Prostate-specific antigen (PSA) levels three months after radiotherapy (RT) are strong markers of prostate cancer outcomes for patients with intermediate- and high-risk disease, according to a study published online in Cancer.
Prostate?specific antigen (PSA) measurement after definitive radiotherapy (RT) and androgen deprivation therapy for localized prostate cancer have been proposed as an early prognostic biomarker.
In the current study, the authors investigated the association between 3?month post?RT PSA level and biochemical progression?free survival (bPFS), prostate cancer?specific survival (PCSS), and overall survival (OS).
Radiation therapy may be curative in some types of cancer if they are localized to one area of the body. It may also be used as part of adjuvant therapy, to prevent tumor recurrence after surgery to remove a primary malignant tumor (for example, early stages of breast cancer).
Radiation therapy is synergistic with chemotherapy and has been used before, during, and after chemotherapy in susceptible cancers. The subspecialty of oncology concerned with radiotherapy is called radiation oncology.
Prostate?specific antigen (PSA) measurement
Alex K. Bryant, from University of California at San Diego, and colleagues used Veterans Affairs data to identify 5,783 patients with intermediate-risk or high-risk localized prostate cancer who were diagnosed between 2000 and 2015 and treated with RT and androgen deprivation therapy.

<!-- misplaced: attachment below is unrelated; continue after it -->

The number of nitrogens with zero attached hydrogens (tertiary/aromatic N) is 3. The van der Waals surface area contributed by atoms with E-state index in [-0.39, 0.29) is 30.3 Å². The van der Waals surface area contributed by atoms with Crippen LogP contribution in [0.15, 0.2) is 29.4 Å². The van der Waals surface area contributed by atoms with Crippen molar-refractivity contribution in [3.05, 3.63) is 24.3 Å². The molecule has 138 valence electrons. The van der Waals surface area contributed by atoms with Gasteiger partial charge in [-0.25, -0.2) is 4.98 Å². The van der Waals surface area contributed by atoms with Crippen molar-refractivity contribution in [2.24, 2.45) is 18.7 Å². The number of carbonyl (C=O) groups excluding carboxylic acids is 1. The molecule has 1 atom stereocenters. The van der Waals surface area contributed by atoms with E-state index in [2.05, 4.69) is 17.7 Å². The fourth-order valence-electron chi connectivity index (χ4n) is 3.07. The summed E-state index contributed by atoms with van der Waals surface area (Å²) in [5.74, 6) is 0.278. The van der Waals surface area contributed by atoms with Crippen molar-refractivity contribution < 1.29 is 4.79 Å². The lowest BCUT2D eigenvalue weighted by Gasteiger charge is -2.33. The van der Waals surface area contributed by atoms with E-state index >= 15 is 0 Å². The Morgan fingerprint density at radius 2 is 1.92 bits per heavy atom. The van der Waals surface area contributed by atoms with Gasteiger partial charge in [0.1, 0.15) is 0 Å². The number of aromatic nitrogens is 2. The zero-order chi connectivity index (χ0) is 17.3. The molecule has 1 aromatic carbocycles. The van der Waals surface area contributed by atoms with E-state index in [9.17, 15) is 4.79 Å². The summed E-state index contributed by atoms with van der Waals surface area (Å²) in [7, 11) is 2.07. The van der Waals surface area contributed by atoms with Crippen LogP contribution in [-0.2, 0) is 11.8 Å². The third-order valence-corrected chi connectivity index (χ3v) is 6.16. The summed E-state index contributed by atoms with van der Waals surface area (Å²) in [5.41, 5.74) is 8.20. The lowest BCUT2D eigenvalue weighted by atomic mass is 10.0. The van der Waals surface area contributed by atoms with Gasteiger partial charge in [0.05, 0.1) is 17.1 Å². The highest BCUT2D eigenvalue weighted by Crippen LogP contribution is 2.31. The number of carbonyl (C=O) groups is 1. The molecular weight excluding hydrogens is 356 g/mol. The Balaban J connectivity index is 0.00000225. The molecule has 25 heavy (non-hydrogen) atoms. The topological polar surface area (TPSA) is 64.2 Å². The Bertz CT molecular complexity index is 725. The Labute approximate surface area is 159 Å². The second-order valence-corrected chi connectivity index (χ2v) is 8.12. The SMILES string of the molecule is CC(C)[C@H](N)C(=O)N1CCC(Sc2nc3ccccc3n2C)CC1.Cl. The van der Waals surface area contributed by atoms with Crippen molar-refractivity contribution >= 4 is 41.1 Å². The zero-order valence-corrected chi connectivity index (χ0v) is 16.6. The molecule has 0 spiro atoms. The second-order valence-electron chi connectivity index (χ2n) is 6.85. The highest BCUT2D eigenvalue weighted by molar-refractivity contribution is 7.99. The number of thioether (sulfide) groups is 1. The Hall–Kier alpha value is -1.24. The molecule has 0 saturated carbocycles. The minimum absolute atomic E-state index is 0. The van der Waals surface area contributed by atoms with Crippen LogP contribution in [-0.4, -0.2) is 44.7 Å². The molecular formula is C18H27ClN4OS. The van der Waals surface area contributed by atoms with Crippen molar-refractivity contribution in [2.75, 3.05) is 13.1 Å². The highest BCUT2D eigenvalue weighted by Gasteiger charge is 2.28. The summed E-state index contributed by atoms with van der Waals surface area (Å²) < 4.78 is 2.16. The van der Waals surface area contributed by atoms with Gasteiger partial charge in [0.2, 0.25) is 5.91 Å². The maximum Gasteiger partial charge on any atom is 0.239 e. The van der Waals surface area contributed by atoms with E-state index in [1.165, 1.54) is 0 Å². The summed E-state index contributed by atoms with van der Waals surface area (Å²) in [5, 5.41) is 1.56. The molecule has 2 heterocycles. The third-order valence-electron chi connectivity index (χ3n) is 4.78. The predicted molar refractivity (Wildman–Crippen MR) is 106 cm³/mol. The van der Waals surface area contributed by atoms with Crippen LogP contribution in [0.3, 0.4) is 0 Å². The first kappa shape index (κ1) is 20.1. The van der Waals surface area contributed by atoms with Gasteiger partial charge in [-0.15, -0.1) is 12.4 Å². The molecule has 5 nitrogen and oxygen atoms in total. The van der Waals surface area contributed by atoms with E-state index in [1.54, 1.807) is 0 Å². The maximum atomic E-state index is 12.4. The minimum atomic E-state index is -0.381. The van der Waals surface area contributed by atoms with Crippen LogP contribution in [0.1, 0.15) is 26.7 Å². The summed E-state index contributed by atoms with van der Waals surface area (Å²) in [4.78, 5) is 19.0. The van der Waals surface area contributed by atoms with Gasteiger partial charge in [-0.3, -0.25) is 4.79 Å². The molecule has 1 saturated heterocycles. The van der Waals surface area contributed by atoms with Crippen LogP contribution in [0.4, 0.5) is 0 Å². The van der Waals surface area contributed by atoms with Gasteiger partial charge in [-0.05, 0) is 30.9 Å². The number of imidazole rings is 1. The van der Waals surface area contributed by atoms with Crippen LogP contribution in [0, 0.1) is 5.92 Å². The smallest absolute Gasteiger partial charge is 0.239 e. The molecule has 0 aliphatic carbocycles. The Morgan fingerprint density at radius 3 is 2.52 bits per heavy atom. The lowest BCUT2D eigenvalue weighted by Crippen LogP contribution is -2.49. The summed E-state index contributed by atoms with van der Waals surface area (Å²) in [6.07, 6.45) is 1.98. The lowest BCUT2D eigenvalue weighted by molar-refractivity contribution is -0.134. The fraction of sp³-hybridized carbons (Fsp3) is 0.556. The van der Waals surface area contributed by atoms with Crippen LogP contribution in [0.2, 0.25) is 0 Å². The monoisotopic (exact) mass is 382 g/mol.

Patients were characterized by three-month post-RT PSA values: <0.10 ng/mL, 0.10 to 0.49 ng/mL, and ≥0.50 ng/mL. The researchers found that a higher three-month PSA level was strongly associated with biochemical progression-free survival (bPFS), prostate cancer-specific survival (PCSS), and overall survival (OS).
Greater hazards were noted for patients with a three-month PSA level ≥0.50 ng/mL versus a three-month PSA value <0.10 ng/mL (hazard ratios: bPFS, 5.23; PCSS, 3.97; and OS, 1.50 [P < 0.001 for all]).
Greater hazards were also seen for patients with a three-month PSA value of 0.10 to 0.49 ng/mL (hazard ratios: bPFS, 2.41 [P < 0.001]; PCSS, 2.29 [P < 0.001]; and OS, 1.21 [P = 0.003]). When analyzed separately, three-month PSA levels were found to be predictive of OS in the high-risk group (P < 0.001) but not the intermediate-risk group (P = 0.21).
"The three-month PSA measurement may augment clinical decision making and holds promise as a potential surrogate endpoint in clinical trials," the authors noted. The 3?month PSA measurement might augment clinical decision making and holds promise as a potential surrogate endpoint in clinical trials.
The 3?month post?RT PSA level appears to be a strong prognostic biomarker for bPFS, PCSS, and OS in patients with intermediate?risk and high?risk prostate cancer, particularly those with high?risk disease.